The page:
There are additional benefits to using MDM with App protection policies, and companies can use App protection policies with and without MDM at the same time. For example, consider an employee that uses both a phone issued by the company, and their own personal tablet. The company phone is enrolled in MDM and protected by App protection policies while the personal device is protected by App protection policies only.

If you apply a MAM policy to the user without setting the device state, the user will get the MAM policy on both the BYOD device and the Intune-managed device. You can also apply a MAM policy based on the managed state. So when you create an app protection policy, next to Target to all app types, you'd select No. Then do any of the following:

  • Apply a less strict MAM policy to Intune managed devices, and apply a more restrictive MAM policy to non MDM-enrolled devices.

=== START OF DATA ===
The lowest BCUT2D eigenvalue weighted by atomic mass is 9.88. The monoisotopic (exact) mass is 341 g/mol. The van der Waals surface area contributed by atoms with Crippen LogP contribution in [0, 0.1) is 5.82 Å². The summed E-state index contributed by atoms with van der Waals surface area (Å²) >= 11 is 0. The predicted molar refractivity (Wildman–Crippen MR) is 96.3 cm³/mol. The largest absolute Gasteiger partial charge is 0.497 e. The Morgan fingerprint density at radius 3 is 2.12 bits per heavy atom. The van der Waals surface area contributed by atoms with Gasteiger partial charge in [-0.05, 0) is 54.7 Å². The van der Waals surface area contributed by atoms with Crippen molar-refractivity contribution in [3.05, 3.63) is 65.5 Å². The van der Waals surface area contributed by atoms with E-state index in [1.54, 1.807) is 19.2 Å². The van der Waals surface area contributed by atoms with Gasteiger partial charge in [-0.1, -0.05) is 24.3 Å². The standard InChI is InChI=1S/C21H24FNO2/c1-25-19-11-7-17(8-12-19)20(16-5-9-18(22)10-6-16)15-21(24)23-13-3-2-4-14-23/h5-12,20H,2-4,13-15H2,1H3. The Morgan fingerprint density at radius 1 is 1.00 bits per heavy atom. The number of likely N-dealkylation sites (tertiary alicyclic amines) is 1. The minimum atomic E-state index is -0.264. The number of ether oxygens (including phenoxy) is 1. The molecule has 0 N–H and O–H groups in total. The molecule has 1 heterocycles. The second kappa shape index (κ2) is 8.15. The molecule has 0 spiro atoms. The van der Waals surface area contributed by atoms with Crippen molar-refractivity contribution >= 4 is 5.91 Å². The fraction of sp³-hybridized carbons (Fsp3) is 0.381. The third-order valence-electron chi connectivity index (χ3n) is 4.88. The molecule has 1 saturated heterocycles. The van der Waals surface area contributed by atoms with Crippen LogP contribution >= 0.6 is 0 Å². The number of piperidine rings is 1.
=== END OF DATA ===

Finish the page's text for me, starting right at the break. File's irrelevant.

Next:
• Apply a MAM policy to unenrolled devices only.

Supported platforms for app protection policies

Intune offers a range of capabilities to help you get the apps you need on the devices you want to run them on. For more information, see App management capabilities by platform.

Intune app protection policies platform support aligns with Office mobile application platform support for Android and iOS devices. For details, see the Mobile apps section of Office System Requirements.


The Intune Company Portal is required on the device to recieve App Protection Policies on Android. For more information, see the Intune Company Portal access apps requirements.

How app protection policies protect app data

Apps without app protection policies

When apps are used without restrictions, company and personal data can get intermingled. Company data can end up in locations like personal storage or transferred to apps beyond your purview and result in data loss. The arrows in the following diagram show unrestricted data movement between both corporate and personal apps, and to storage locations.